The updated position statement on youth resistance training was recently released from the National Strength & Conditioning Association (NSCA). The paper revealed the risks and benefits to resistance training for young athletes. In a nutshell, here are the guidelines presented:
Provide qualified instruction and supervision
Ensure the exercise environment is safe and free of hazards
More on Youth Resistance Training: Updated Position Statement Paper from the National Strength and Conditioning Association
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I got an email from Keith Scott the other day. Keith is a fellow athletic trainer/strength coach from South Jersey. He has a great perspective on corrective exercise and rehabilitation. There doesn’t seem to be a chronic pain that Keith can’t lick. Anyway, in his email he announced the release of his latest product, Unbreakable.
Keith includes a full self-assessment section, corrective exercises for each major joint in the body, detailed and targeted soft-tissue work, and something called “plug-ins.” For these “plug-ins,” Keith took the corrective exercises and categorized them so that they can be integrated into any training program to ensure that folks are taking care of their issues while still continuing on their current plan.
Check it out at YourUnbreakableBody.com.
By Brian Paris, DC, NASM-PES
Lacrosse is a sport that requires training in all planes of motion. This article aims to
teach the reader some tips on enhancing lacrosse performance in the sagital, frontal and
transverse planes of motion. Also the reader will learn about the importance of including
the nervous system in training.
Although we classify movement in three planes of motion when training, one must also
be aware of the six degrees of freedom in movement. For example, sprinting forward
would be considered movement in the sagittal plane and so would sprinting backwards.
The same goes for the frontal and transverse planes. Such as, laterally shuffling to the
left or laterally shuffling to the right, or diagonal running to the left or diagonal running
to the right. Training for lacrosse must have a focus on training for these types
movements not solely muscles. Training the muscles to get bigger and stronger only
does not train them to move more efficiently. If you want to move fast on the lacrosse
field you must train fast. This is how the nervous system works. Just like ‘you are what
you eat’, you perform how you train.
(Kip Turner of the Boston Cannons and Performance Lacrosse trainer Colin Cooley.)
Movement preparation must also be done in all three planes of motion. This better
prepares the nervous system for the demands of the game. Keeping your nervous system
in tune for efficient movement requires flexibility and good joint mobility. This allows
the best feed-back and feed-forward of information resulting in stability. If a player has
tight hips he will be unable to get lower while changing direction. This also puts more
abnormal strain on the knees and ankles leaving them more susceptible to injury.
Your core (everything except your arms and legs) is best trained in all planes of motion.
If you were on the lacrosse field in the same position you are when doing crunches then
chances are you just got leveled. Crunches were designed to make the abdominal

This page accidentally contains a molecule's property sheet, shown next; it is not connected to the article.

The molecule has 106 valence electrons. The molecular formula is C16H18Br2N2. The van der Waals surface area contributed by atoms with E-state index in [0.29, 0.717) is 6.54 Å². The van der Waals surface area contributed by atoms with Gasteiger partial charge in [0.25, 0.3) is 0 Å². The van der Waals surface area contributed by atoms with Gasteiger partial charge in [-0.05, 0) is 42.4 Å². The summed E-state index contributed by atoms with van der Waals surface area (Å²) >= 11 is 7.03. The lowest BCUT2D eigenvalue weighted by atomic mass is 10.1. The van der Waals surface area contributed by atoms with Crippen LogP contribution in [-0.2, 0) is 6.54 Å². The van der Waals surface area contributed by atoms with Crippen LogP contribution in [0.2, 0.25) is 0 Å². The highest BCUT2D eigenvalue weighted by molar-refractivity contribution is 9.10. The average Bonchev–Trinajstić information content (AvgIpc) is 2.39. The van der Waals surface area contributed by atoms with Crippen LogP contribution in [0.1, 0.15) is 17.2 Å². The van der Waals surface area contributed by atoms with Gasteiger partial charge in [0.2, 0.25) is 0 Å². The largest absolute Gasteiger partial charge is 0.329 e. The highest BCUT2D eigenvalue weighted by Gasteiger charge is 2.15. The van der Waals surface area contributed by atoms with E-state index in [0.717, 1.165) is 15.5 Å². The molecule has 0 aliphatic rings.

muscles bigger in one plane of motion (sagittal) so they look good when you are static
(not moving). Think about the complexity of all the movements that occur while playing
lacrosse. Full body actions during training that combine planes of motion best prepare
the core to integrate movement between the upper and lower body. This will help the
athlete avoid injury and perform optimally.
I read the recent Inside Lacrosse article with an open mind, and going through the list of players and trying to see how it will affect some of the guys I worked with in the past. I guess I should start with being disappointed with the contraction of my old team, the New Jersey Pride. I wasn’t sure where they would end up, but I was hoping to see how these young guys came together. I would have followed them, watched them on TV. Now, we’ll never know. I’m not saying it wasn’t the right thing to do. I’m not sure, only time will tell. But I am being a little selfish, I know.
Now, I don’t know if any of these guys are actually going to play for the teams they are assigned, but I do have some thoughts just based on the list.
More on Major League Lacrosse 2009: My thoughts.
Filed under Major League Lacrosse by
Got a note this morning from my buddy Mike Guadango. He says “Strong”, the documentary about Defranco’s gym is available to purchase. Mike is one of the featured guys in the movie. So I went to the website this morning – www.strongmovie.com – and I’m stunned, emotional, motivated. Just looking at the trailer on the site (although I’ve seen it before), makes me look at these guys and appreciate the sacrifices they made to train with Joe and be the best they can be at whatever they do.
I was moved enough to immediately pull out my credit card and plop down the $29 bucks. I can’t wait to see the whole movie. If I’m feeling this way now after watching a 50 second trailer, I can’t imagine what emotions will stir after seeing the movie in it’s entirety.
I wrote an article a while back called Training the Antirotators. It was published in Lax Speed Magazine, by Devoe Human Performance. Although it was written a year or so ago, I think the information is still pretty relevant. You can download the pdf file here=> Antirotators.pdf.
Hope you enjoy it.